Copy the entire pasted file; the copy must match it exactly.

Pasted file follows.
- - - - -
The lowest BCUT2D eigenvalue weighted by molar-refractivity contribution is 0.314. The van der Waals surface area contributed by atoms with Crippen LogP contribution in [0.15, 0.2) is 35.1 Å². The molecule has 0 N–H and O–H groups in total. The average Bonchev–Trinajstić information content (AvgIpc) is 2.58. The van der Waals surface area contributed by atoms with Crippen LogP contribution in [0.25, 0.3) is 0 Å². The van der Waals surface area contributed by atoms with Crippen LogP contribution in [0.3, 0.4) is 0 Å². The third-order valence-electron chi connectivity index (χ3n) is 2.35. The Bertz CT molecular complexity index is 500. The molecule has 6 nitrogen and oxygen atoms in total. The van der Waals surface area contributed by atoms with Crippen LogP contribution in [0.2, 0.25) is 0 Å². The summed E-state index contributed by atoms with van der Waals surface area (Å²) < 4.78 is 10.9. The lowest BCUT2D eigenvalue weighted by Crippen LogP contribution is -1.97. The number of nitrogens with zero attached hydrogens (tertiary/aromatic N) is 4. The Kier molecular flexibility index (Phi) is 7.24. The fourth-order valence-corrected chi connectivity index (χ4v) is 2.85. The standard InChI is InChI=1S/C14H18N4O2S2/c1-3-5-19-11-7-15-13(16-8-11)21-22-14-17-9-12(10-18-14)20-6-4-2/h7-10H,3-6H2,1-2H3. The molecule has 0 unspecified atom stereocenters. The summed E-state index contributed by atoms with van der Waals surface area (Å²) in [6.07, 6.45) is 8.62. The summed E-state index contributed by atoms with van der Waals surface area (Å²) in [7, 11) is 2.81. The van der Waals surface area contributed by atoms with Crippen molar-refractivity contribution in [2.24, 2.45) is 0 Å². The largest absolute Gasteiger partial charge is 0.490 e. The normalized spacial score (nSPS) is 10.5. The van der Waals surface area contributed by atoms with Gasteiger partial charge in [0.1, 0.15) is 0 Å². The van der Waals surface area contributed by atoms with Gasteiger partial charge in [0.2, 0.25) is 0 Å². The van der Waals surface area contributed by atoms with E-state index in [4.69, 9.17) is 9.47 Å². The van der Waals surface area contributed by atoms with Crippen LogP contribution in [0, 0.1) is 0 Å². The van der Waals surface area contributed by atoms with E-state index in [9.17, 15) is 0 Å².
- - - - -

The lowest BCUT2D eigenvalue weighted by molar-refractivity contribution is 0.314. The van der Waals surface area contributed by atoms with Crippen LogP contribution in [0.15, 0.2) is 35.1 Å². The molecule has 0 N–H and O–H groups in total. The average Bonchev–Trinajstić information content (AvgIpc) is 2.58. The van der Waals surface area contributed by atoms with Crippen LogP contribution in [0.25, 0.3) is 0 Å². The van der Waals surface area contributed by atoms with Crippen LogP contribution in [0.3, 0.4) is 0 Å². The third-order valence-electron chi connectivity index (χ3n) is 2.35. The Bertz CT molecular complexity index is 500. The molecule has 6 nitrogen and oxygen atoms in total. The van der Waals surface area contributed by atoms with Crippen LogP contribution in [0.2, 0.25) is 0 Å². The summed E-state index contributed by atoms with van der Waals surface area (Å²) < 4.78 is 10.9. The lowest BCUT2D eigenvalue weighted by Crippen LogP contribution is -1.97. The number of nitrogens with zero attached hydrogens (tertiary/aromatic N) is 4. The Kier molecular flexibility index (Phi) is 7.24. The fourth-order valence-corrected chi connectivity index (χ4v) is 2.85. The standard InChI is InChI=1S/C14H18N4O2S2/c1-3-5-19-11-7-15-13(16-8-11)21-22-14-17-9-12(10-18-14)20-6-4-2/h7-10H,3-6H2,1-2H3. The molecule has 0 unspecified atom stereocenters. The summed E-state index contributed by atoms with van der Waals surface area (Å²) in [6.07, 6.45) is 8.62. The summed E-state index contributed by atoms with van der Waals surface area (Å²) in [7, 11) is 2.81. The van der Waals surface area contributed by atoms with Crippen molar-refractivity contribution in [2.24, 2.45) is 0 Å². The largest absolute Gasteiger partial charge is 0.490 e. The normalized spacial score (nSPS) is 10.5. The van der Waals surface area contributed by atoms with Gasteiger partial charge in [0.1, 0.15) is 0 Å². The van der Waals surface area contributed by atoms with Gasteiger partial charge in [0.2, 0.25) is 0 Å². The van der Waals surface area contributed by atoms with E-state index in [4.69, 9.17) is 9.47 Å². The van der Waals surface area contributed by atoms with Crippen LogP contribution in [0, 0.1) is 0 Å². The van der Waals surface area contributed by atoms with E-state index in [9.17, 15) is 0 Å².